Sonoma Coast AVA

Summary:
Ranging from rugged and windy in the north to gently rolling hills in the south, this region received its AVA status in 1987.

Location:
Far Northwestern Sonoma County from Mendocino County south almost to San Pablo Bay

Climate:
Cool, with twice the annual rainfall of other nearby AVAs

Soil:
Geologically diverse

Popular Varietals:
Pinot Noir, Chardonnay, Syrah

Noteworthy:
A diverse region where vines are planted above the fog line in the northern portion, and in the south grapes are influenced by the Petaluma Gap.

Featured Wineries in Sonoma Coast AVA:
Keller Estate

Sonoma Mountain AVA

Summary:
Known for its powerful, elegant expression of Cabernet Sauvignon, this region received its AVA status in 1985

Location:
Northwestern Sonoma Valley AVA, just South of the Bennett Valley AVA

Climate:
The Eastern edge receives warm, morning sun and the Northwestern area receives more fog

Soil:
Volcanic

Popular Varietals:
Cabernet Sauvignon, Chardonnay, Pinot Noir, Syrah

Noteworthy:
This is one of the first regions to be defined by its terroir rather than political boundaries. It is distinguished primarily by its elevation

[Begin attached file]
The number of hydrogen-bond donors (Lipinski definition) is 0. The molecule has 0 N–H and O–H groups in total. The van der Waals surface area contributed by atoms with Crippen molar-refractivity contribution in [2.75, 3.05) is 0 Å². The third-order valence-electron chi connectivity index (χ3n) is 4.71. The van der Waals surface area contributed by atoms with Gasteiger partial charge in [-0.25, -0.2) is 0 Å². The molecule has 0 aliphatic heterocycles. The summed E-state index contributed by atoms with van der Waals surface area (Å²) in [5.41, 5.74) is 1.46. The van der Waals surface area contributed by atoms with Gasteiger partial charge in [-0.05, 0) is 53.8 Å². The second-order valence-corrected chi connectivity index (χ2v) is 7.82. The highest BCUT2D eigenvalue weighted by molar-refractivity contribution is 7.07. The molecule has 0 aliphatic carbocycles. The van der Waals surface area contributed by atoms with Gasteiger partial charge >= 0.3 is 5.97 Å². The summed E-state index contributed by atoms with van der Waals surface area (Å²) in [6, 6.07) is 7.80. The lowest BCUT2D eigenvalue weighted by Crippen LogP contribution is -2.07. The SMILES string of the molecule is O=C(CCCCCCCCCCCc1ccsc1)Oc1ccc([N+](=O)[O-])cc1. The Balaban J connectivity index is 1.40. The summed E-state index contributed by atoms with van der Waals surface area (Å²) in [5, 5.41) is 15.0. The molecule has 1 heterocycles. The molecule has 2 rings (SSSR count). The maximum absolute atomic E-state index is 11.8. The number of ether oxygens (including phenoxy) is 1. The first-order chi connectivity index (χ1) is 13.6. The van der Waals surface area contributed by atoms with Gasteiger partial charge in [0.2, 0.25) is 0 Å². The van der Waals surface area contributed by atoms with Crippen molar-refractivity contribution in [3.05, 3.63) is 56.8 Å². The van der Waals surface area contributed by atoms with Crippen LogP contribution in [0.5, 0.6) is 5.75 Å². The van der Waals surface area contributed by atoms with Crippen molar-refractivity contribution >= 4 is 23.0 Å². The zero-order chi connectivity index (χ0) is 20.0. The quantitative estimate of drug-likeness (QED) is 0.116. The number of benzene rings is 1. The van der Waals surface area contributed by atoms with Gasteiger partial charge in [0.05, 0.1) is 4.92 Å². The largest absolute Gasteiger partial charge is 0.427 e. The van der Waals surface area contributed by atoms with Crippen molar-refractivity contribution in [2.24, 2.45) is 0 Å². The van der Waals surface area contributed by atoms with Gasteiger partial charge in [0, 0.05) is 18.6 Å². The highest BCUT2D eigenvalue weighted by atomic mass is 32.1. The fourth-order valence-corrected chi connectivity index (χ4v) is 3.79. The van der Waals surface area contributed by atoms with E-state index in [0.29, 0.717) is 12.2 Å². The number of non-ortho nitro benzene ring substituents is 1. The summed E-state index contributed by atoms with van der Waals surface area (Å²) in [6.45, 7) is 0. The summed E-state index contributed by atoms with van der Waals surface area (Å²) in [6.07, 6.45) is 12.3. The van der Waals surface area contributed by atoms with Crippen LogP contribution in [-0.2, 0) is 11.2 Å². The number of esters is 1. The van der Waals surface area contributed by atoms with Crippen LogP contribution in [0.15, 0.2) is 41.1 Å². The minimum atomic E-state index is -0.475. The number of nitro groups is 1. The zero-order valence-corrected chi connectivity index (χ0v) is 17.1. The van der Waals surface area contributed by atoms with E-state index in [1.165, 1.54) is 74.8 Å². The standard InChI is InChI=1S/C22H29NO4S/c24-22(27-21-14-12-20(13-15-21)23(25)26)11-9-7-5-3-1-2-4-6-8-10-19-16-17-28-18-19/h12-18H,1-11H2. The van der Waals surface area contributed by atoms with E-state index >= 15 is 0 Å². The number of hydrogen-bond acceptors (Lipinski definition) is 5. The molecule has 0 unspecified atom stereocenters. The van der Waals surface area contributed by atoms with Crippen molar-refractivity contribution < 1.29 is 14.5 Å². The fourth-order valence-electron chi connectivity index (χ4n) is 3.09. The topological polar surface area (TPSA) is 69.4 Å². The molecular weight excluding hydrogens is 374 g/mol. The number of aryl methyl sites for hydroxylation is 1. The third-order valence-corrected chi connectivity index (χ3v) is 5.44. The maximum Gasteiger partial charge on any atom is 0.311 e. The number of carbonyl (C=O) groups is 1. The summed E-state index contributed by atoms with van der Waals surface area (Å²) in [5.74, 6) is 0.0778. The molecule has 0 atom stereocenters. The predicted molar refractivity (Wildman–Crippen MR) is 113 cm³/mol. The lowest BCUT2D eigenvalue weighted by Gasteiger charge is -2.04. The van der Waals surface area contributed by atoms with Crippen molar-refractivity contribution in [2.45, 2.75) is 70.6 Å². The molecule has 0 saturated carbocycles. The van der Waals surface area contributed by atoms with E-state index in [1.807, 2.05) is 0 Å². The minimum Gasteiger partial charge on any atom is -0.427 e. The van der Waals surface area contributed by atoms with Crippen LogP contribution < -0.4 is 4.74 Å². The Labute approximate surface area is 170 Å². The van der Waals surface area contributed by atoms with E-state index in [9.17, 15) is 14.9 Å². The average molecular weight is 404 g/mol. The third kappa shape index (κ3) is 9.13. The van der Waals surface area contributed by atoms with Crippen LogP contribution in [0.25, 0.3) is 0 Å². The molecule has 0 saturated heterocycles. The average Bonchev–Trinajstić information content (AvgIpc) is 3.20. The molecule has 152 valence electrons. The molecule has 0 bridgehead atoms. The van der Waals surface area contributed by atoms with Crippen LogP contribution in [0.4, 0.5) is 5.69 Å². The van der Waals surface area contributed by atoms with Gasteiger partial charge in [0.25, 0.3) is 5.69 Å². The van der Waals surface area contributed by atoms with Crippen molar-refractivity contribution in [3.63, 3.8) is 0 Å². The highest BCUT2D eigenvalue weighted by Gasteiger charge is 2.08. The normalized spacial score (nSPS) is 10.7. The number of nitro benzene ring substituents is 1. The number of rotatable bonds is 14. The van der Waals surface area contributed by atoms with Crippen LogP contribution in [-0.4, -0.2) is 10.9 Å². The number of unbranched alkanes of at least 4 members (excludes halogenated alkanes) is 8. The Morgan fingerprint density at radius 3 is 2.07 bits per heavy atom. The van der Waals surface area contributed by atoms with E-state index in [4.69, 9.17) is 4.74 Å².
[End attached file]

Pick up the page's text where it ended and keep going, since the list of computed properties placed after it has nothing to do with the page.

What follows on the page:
Sonoma Valley AVA

Summary:
Achieving AVA status in 1981, this region already had a long history of commercial winemaking dating back to the 1850s. Today, it is known for producing some of the best sparkling wine in California

Location:
Nestled between the Sonoma Coast and Napa Valley

Climate:
Varied, but generally warm, sunny days and cool nights

Soil:
Geologically diverse

Popular Varietals:
Chardonnay, Pinot Noir, Zinfandel

Noteworthy:
Sonoma Valley AVA actually produces almost twice as much as its more famous neighbor, Napa Valle

Central Valley AVA

Central Valley Sub-Appellations

Lodi AVA

Summary:
Granted AVA status in 1986, this region grows over 100 different grape varietals

Location:
East of San Francisco, just West of the Sierra Foothills AVA

Climate:
Mediterranean

Soil:
Sandy, alluvial, clay

Popular Varietals:
Zinfandel, Cabernet Sauvignon, Merlot, Chardonnay, Viognier, Sauvignon Blanc

Noteworthy:
The regions’ many rivers and breezes coming from the San Francisco Bay help to keep the region cooler than it normally would be